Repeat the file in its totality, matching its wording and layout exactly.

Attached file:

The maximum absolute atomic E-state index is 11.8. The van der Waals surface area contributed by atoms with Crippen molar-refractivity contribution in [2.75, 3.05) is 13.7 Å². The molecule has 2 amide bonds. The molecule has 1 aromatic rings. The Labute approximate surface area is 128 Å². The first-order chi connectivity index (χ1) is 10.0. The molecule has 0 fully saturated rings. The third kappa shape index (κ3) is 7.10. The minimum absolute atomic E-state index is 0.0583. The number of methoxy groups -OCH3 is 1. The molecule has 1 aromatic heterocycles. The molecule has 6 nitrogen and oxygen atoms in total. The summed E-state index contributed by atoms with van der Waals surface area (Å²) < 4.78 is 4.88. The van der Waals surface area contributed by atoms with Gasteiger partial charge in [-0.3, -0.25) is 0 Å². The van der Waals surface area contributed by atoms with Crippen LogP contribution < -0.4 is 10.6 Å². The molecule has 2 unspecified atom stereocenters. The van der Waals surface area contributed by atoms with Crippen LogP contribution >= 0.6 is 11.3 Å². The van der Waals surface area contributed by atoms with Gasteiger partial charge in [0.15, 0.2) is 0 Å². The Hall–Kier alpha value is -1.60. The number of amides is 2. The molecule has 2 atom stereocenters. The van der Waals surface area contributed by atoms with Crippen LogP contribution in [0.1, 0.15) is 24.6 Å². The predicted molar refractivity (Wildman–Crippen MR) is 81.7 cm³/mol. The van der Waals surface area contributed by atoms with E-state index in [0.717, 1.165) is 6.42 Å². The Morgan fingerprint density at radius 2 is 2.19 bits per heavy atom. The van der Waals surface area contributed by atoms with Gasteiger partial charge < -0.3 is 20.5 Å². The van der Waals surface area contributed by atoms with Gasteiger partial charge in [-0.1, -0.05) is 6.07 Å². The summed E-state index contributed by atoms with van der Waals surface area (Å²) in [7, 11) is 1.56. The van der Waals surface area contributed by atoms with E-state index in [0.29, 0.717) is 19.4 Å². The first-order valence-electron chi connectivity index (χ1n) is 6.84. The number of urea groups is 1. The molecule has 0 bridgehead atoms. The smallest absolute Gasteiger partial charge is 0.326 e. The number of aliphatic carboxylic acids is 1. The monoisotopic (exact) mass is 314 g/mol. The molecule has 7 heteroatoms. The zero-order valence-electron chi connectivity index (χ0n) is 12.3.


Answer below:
The maximum absolute atomic E-state index is 11.8. The van der Waals surface area contributed by atoms with Crippen molar-refractivity contribution in [2.75, 3.05) is 13.7 Å². The molecule has 2 amide bonds. The molecule has 1 aromatic rings. The Labute approximate surface area is 128 Å². The first-order chi connectivity index (χ1) is 10.0. The molecule has 0 fully saturated rings. The third kappa shape index (κ3) is 7.10. The minimum absolute atomic E-state index is 0.0583. The number of methoxy groups -OCH3 is 1. The molecule has 1 aromatic heterocycles. The molecule has 6 nitrogen and oxygen atoms in total. The summed E-state index contributed by atoms with van der Waals surface area (Å²) < 4.78 is 4.88. The van der Waals surface area contributed by atoms with Gasteiger partial charge in [-0.3, -0.25) is 0 Å². The van der Waals surface area contributed by atoms with Crippen LogP contribution < -0.4 is 10.6 Å². The molecule has 2 unspecified atom stereocenters. The van der Waals surface area contributed by atoms with Crippen LogP contribution >= 0.6 is 11.3 Å². The van der Waals surface area contributed by atoms with Gasteiger partial charge in [0.15, 0.2) is 0 Å². The Hall–Kier alpha value is -1.60. The number of amides is 2. The molecule has 2 atom stereocenters. The van der Waals surface area contributed by atoms with Crippen LogP contribution in [0.1, 0.15) is 24.6 Å². The predicted molar refractivity (Wildman–Crippen MR) is 81.7 cm³/mol. The van der Waals surface area contributed by atoms with E-state index in [0.717, 1.165) is 6.42 Å². The Morgan fingerprint density at radius 2 is 2.19 bits per heavy atom. The van der Waals surface area contributed by atoms with Gasteiger partial charge < -0.3 is 20.5 Å². The van der Waals surface area contributed by atoms with Gasteiger partial charge in [-0.1, -0.05) is 6.07 Å². The summed E-state index contributed by atoms with van der Waals surface area (Å²) in [7, 11) is 1.56. The van der Waals surface area contributed by atoms with E-state index in [0.29, 0.717) is 19.4 Å². The first-order valence-electron chi connectivity index (χ1n) is 6.84. The number of urea groups is 1. The molecule has 0 bridgehead atoms. The smallest absolute Gasteiger partial charge is 0.326 e. The number of aliphatic carboxylic acids is 1. The monoisotopic (exact) mass is 314 g/mol. The molecule has 7 heteroatoms. The zero-order valence-electron chi connectivity index (χ0n) is 12.3.